Scientists Examined Ancient Shark Teeth To Get A Glimpse Into What The Marine Ecosystem Was Like In The Past

yoshinori - - illustrative purposes only

In 1996, archaeologists hurriedly conducted excavations at a 13th-century coastal fishing site on Santa Catarina Island in southern Brazil before construction for a condo development began.

They collected a variety of artifacts, including tools, pottery, and animal remains, which are now housed in the museum at the Federal University of Santa Catarina. Today, the historical site is located beneath a beachfront property that sees a lot of activity.

Around 750 to 500 years ago, Indigenous peoples used that very same area for fishing. They often caught sharks and would butcher the fish before hauling them away.

The hunters usually left the shark heads behind, allowing modern-day experts a glimpse of what the marine ecosystem was like in the past.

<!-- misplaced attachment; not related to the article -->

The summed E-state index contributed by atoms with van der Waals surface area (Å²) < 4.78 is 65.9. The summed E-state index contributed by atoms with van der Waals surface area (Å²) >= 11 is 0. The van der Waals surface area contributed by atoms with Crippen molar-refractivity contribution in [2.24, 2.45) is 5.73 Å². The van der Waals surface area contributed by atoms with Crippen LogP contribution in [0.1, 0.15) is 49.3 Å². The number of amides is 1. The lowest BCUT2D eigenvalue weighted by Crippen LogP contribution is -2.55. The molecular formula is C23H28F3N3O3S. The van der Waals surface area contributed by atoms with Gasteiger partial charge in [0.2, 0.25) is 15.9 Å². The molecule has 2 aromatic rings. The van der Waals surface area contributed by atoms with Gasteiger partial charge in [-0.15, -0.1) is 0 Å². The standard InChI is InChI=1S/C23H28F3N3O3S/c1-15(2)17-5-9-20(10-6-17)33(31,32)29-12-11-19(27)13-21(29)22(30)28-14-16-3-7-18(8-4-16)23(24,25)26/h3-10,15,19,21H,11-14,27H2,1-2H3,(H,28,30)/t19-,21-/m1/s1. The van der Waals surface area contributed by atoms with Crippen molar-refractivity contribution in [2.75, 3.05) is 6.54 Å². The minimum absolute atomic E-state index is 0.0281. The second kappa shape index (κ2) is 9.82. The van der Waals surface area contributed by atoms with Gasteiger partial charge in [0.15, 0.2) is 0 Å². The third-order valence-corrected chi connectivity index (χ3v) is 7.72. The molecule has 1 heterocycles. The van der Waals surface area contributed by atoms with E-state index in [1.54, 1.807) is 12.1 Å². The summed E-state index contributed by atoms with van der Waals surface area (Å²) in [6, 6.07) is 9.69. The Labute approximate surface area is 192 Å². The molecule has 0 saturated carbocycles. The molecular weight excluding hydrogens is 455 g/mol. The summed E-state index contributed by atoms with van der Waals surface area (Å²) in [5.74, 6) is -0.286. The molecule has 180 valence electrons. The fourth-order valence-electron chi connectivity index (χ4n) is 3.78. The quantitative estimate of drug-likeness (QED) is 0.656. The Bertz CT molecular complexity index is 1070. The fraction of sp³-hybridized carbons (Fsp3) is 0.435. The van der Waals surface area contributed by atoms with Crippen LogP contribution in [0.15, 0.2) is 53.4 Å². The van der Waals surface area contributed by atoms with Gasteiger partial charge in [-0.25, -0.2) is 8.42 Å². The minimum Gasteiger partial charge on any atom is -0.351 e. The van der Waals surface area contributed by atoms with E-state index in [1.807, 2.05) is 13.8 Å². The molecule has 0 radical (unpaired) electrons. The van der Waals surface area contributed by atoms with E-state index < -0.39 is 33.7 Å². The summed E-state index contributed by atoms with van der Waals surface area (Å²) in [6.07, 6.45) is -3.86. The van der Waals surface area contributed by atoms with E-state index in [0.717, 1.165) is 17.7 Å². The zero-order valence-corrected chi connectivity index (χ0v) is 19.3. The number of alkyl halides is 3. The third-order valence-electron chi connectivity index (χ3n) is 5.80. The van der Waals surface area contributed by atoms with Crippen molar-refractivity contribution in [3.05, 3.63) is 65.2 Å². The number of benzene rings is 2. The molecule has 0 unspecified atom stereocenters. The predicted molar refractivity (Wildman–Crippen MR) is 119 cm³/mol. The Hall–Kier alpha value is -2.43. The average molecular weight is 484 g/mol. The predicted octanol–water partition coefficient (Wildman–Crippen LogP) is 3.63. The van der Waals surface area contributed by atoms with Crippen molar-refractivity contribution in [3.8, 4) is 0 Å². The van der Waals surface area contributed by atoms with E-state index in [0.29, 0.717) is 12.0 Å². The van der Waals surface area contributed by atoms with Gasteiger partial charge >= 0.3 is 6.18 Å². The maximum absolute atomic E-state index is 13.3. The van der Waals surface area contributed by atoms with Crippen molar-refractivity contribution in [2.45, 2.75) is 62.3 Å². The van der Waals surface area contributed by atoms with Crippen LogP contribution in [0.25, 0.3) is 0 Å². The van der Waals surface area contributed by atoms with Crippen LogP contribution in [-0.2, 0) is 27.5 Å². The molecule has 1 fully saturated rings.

The museum contains teeth from at least eight different shark species, providing a treasure trove of information.

A team of researchers compared the excavated teeth to modern shark teeth from the same region. They used a method called stable isotope analysis to determine the differences between the sharks’ diets and environment.

Shark teeth have collagen, a protein that includes elements like nitrogen and carbon, which are obtained from food. Higher nitrogen isotope values point to a diet of carnivorous or herbivorous prey rather than plants.

The researchers found that different types of sharks were feeding on many types of creatures that were on the same level of the food web.

That means if one kind of fish were to disappear, the sharks would still have plenty of others to choose from. It was a sign of a resilient ecosystem.

yoshinori – – illustrative purposes only

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